I was in a transport some time setting off to the local station and there was an old lady adjacent to me, attempting to converse with me in some south Indian dialect. I was attempting to overlook her. As the TC neared me, he requested that purchase the ticket. That old lady pointed towards me. She was pointing her finger to every other person in the bus for a ticket. Pardon me, I just got up and got away. Above all else, I would not take my granny in a transport.
Rule no 5: Please do not feel pity for few old people who point fingers at you to buy their ticket.
Funny people I came across lately, I was listening to Rihanna and was lost while heading towards office. Some guy threw a chit on me, when he got down. It read his phone number. Mind it; I should have given it in the nearest police station or passed it somewhere or advertised on paper stuck on trees. There are people who sit staring at you or who just want to push you or try to touch you in some or the other way.
Rule no 6: Stay away from boarding a crowded bus.
This happened as of late, when I was going back home, I didn’t get a seat and I stood all way and was looking outside. The conductor wanted to get friendly and know about my place, school, work place, and city. Does he need to upgrade his database or something? Ok!! Newcomer points of interest. I have even met individuals, who ask your telephone numbers, since they need to showcase about their firm. “Do you venture to every part of a similar course day by day? Goodness, I am a nutritionist, take my telephone number. I lead coordinated workshops each Sunday. ” Call me 🙂
Rule no 7: Do not provide any of your information to anybody or by-heart a wrong number.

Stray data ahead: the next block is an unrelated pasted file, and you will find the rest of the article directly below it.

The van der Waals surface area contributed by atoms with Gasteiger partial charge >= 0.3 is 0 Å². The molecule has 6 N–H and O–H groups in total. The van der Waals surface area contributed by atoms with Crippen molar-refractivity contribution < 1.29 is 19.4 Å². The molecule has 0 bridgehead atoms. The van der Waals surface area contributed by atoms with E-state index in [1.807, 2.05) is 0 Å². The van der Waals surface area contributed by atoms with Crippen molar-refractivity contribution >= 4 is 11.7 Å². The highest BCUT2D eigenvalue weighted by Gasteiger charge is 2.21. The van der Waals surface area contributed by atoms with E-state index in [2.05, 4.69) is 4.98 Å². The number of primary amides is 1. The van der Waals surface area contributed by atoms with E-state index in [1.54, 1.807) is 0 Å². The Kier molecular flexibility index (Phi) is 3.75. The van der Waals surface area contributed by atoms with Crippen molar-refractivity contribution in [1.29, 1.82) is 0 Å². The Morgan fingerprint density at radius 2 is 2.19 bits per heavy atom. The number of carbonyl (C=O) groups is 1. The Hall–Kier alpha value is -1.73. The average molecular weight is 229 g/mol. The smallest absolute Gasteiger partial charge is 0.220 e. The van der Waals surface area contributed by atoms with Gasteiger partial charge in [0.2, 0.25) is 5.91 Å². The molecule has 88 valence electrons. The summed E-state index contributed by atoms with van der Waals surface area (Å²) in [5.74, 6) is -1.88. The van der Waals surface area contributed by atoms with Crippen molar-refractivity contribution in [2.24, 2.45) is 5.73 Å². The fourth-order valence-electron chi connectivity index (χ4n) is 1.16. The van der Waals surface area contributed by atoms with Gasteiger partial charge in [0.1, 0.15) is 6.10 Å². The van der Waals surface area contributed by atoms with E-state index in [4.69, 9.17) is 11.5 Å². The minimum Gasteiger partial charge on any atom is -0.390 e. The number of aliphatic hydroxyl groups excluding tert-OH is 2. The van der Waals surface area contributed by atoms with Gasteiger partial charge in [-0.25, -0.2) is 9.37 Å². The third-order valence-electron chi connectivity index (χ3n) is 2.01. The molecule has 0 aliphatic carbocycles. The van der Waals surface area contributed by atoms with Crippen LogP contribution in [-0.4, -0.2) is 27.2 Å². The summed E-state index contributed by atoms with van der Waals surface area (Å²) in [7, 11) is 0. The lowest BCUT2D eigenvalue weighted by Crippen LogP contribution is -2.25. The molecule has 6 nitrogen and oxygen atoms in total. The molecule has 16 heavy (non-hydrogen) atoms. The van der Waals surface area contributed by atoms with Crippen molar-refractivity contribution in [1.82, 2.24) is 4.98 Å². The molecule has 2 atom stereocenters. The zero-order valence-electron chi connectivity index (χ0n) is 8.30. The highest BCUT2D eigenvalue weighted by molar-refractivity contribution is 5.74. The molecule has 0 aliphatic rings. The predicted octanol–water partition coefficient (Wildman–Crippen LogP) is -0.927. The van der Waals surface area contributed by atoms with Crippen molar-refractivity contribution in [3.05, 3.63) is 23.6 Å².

For a fare of Rs.24, I paid Rs.100 and was waiting for the conductor to return Rs.76. I signaled him twice to pay me the change in a packed bus. He delayed to pay until my last stop. Guess, he wanted to put that in his pocket. When I got down from the bus he returned Rs. 75. Anyways, he did not have one rupee coin. With a sigh!! Wondering, if I was the lady Gajani, would not he earn that extra buck?
Rule no 8: Always carry change. Never know.
Who spat on you?
My day would have almost been ruined while passing by a bus, when a sot would have spit on me. I luckily missed his shot (pichkkari) else would have ran home? Nah, would have bashed him and created a scene. My colleagues have reported many a times that they got slugged by some maroon paan. It’s lucky if a bird drops poppies on your head than get painted in red. Yak, how disgusting.
Rule no 9: Avoid passing by a bus, especially near bus stands. Even if you do, please look up.
Language problem, big problem. I can understand Kannada, but the conductors have always spoken to me in Hindi. No matter what happens, they speak few common words NO (gotilla, illa illa.) Don’t know what I look like; when I speak back in Kannada they are amazed (Kannadavra).
Rule no 10: Please learn some few words of the desired language to avoid quarrels with them.
It’s been long time now, I am staying in this city and decidedly there is an urgent requirement to buy a bike. I would love to escape the trouble of waiting at the shelter-less bus stops, board a wrong bus, get down at a wrong place, forget the change, spoil my clothes, accidentally fall, get stepped by pointed heels, inhale mixed odors, fight for a ladies seat, get robbed and finally run behind the bus like the scene from Jab we met.. Rukooooo
Bus ab bus.. I don’t want to be the damsel in distress any more. Time for a pleasure ride….